Lieba Rudolph

On the go with G-d


A man wins the lottery comes home to give his wife the exciting news. ” I can’t believe it! I finally won! Hurry, pack your bags!”

The wife is overwhelmed. “Wh-where are we going?”

“I don’t care where you go,” he answers firmly. “Just pack your bags and LEAVE!”

In this week’s portion of Lech Lecha, God gives Abraham his first set of marching orders. In His first communication with man since the flood, God tells Avram to leave his land, his birthplace and his father’s house. The directive is specific yet cryptic. God clearly desires that Avram do more than “go” in order to become a great nation,

In fact, God’s command to Avram is His eternal command to every Jew who seeks closeness to Him: We must strive to leave the “land” of our earthly, physical desires, the “birthplace” of the habits and upbringing that shaped us (for better or worse), and the”father’s house” of our intellect that limits our connection to God to what we understand of Him.

This journey to Godliness is not meant to be a quick and easy trip. It is a lifelong, arduous trek, one that demands scrupulous self-examination and sincere effort, come what may. And what may comes a lot, often through events we would never have forseen nor chosen.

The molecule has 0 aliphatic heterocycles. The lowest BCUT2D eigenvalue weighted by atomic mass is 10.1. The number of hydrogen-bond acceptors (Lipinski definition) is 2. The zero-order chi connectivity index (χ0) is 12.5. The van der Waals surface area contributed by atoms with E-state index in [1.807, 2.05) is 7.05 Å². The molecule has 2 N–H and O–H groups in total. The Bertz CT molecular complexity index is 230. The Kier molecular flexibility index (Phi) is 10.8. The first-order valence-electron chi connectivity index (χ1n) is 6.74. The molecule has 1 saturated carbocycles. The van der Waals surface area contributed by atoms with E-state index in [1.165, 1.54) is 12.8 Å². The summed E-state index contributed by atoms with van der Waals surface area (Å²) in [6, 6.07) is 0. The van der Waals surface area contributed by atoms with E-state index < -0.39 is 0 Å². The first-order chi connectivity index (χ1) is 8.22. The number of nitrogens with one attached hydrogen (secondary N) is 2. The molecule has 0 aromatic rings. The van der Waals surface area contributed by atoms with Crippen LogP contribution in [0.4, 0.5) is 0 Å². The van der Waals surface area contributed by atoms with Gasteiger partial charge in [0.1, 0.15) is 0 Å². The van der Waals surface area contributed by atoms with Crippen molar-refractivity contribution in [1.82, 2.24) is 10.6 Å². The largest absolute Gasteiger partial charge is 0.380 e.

We all know the analogies about seeds needing to break down to grow, vessels that must crack in order for light to enter. Challenges are the proverbial forks in life’s road: Will we allow ourselves to be derailed or will we choose the Godly path, the road less traveled by?

Today’s GPS system is comparable to the way God guides us in reaching our desired destination in life–even if it is antithetical to the location He desires for us. (If God showed us the way, He would be denying us “free choice” inherent in creation.) But in true GPS style, God places “home” on every Jew’s spiritual screen; reminding us that no matter where we find ourselves, He is with us and we are never lost. With one simple but sincere acknowledgment that we want to return to Him, our destination is immediately recalculated, and nothing can stand in our way.

About the Author
Lieba Rudolph, her husband, Zev, and their young family returned to observant Jewish life when they were both over thirty. Now, after spending equal time in both worlds, she shares the joys and challenges of her journey, answering everyone's unasked question: why would anyone normal want to become religious?